SEOUL, Jan. 11 (Xinhua) -- South Korean President Moon Jae-in said Monday that his government can hold dialogue with the Democratic People's Republic of Korea (DPRK) anytime, anywhere and even in a contactless way.
"Our willingness to meet (with the DPRK) at any time and any place and to hold dialogue even in a contactless way has been unchanged," Moon said in a nationally televised New Year's speech.
Moon said the main power of the Korean Peninsula peace process is dialogue, coexistence and cooperation, hoping to open a way for peace and coexistence in the process of addressing the COVID-19 pandemic.
He proposed to the DPRK joining a regional dialogue for anti-epidemic, healthcare cooperation in Asia, saying inter-Korean cooperation to tackle the COVID-19 outbreak could expand into a cooperation in dealing with other safety issues such as the infectious disease of domestic animals and the natural disaster.
Moon said his government will make its last effort to achieve a great shift in dialogues between the DPRK and the United States and between South Korea and the DPRK in accordance with the launch of the U.S. Biden administration later this month.
Moon was sworn in as president in May 2017, and his five-year presidency is left less than one and a half years.
Denuclearization talks between Pyongyang and Washington have been stalled since the second DPRK-U.S. summit ended without agreement at the Vietnamese capital of Hanoi in February 2019.
He said South Korea will expand cooperation and exchange by speeding up negotiations on free trade agreements (FTAs) with such countries as the Philippines, Cambodia and Uzbekistan, while accelerating negotiations on services and investment FTAs with China and Russia as well as cooperation with Brazil, Argentina and Mexico.
Moon reiterated that his administration will actively consider joining the Comprehensive and Progressive Agreement for Trans-Pacific Partnership (CPTPP), following Seoul's signing of the Regional Comprehensive Economic Partnership (RCEP) in November 2020.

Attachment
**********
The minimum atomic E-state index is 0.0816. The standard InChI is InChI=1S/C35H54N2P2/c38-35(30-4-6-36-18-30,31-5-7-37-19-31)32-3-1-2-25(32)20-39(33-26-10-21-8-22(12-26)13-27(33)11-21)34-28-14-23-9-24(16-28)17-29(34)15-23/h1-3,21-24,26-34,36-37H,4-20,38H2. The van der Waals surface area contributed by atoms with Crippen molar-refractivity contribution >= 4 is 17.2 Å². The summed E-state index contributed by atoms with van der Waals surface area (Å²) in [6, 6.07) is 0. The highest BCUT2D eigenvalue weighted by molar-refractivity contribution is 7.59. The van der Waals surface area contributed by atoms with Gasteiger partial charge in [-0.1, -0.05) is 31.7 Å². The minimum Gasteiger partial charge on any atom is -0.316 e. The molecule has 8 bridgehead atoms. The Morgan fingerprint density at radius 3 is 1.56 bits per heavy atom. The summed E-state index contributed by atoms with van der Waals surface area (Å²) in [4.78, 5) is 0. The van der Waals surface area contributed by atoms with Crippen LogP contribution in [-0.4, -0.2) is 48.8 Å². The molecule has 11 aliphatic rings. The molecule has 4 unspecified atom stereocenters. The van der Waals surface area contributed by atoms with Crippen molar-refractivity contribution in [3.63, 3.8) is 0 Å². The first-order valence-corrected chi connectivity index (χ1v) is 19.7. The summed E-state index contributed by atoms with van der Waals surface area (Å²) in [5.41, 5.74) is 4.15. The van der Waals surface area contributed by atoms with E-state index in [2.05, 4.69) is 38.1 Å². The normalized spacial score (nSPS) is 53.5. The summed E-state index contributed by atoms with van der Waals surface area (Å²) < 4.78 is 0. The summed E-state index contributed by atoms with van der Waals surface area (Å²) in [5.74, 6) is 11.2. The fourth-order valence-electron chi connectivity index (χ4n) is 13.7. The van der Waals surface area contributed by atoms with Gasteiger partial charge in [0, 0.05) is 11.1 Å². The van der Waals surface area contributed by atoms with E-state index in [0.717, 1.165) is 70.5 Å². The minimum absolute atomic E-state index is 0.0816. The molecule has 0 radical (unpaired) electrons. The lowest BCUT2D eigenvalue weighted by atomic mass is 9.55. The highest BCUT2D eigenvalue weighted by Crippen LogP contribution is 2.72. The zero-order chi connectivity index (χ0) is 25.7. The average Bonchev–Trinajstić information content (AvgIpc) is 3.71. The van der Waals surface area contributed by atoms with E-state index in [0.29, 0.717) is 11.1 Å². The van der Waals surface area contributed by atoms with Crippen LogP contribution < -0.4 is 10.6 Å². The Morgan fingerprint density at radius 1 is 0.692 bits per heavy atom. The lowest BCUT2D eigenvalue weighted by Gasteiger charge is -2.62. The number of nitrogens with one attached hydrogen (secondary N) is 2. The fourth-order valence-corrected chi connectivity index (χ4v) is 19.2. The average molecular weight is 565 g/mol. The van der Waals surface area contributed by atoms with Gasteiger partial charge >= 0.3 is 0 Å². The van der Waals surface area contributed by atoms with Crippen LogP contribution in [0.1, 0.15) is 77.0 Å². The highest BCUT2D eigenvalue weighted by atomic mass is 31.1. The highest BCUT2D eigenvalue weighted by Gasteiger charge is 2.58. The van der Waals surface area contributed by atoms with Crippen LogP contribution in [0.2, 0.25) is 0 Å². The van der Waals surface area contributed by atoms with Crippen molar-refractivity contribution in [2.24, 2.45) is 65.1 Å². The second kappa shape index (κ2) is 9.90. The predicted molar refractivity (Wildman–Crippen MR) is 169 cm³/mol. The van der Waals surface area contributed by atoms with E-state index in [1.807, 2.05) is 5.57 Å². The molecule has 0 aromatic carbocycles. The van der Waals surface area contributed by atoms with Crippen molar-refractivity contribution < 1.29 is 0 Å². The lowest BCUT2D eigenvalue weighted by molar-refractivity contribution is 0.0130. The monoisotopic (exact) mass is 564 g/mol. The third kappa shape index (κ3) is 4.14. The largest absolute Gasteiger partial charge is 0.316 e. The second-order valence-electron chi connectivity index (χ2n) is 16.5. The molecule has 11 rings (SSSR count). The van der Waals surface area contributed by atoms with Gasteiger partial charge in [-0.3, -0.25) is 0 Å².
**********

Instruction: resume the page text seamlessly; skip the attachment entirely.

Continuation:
The president vowed to continue efforts for the future-oriented relations between South Korea and Japan.
His remark came after a Seoul court ordered the Japanese government Friday to pay reparations of 100 million won (91,000 U.S. dollars) to each of 12 South Korean plaintiffs who filed the damages claim suit against Japan.
The plaintiffs are the victims who were forced into sex slavery for the Imperial Japan's military brothels during World War II. They are euphemistically called comfort women.
Japan lodged a protest over the South Korean court's ruling on the day, raising expectation for the worsened Seoul-Tokyo ties that were already frayed over the wartime forced labor and trade disputes between the two countries.
Regarding domestic issues, Moon vowed to offer COVID-19 vaccines to all of the country's population free of charge according to priorities, saying the vaccination campaign can start next month.
He said his government will continue to spur a homegrown vaccine development while keeping an examination on the indigenous COVID-19 treatment currently under way.
The government announced that it had secured COVID-19 vaccine doses for 56 million people, including doses for 10 million each from AstraZeneca and Pfizer, 20 million from Moderna, 6 million from Janssen and 10 million from the COVAX facility.
In the latest tally, South Korea reported a total of 69,114 COVID-19 cases and 1,140 deaths out of the country's 52 million population. The daily caseload fell below 500 in 41 days after hovering around 1,000 in December.
The local virus spread showed signs of moderating this year as the government's five-tier social-distancing guideline was raised to the second-highest level that is scheduled to be kept in place for six weeks through Jan. 17.
Moon said the government began Monday to distribute its third round of relief checks to 2.8 million small-business owners and the self-employed as well as 870,000 people vulnerable to job losses.
Under the tightened distancing rule, high-risk facilities such as karaoke bars, indoor sports facilities, night clubs and private cram schools were forced to stop operation, while such brick-and-mortar businesses as coffee shops, cafes, restaurants, internet cafes and beauty salons were allowed to open with restrictions.
The micro-business owners will be given relief grants of between 1 million won (910 U.S. dollars) and 3 million won (2,730 U.S. dollars), less than a monthly rent for mom-and-pop stores especially in the Seoul metropolitan area.
Moon admitted that the relief payment would not be enough to cover their losses, but he hoped that it can be the priming water to jump-start the recovery of the domestic economy. Enditem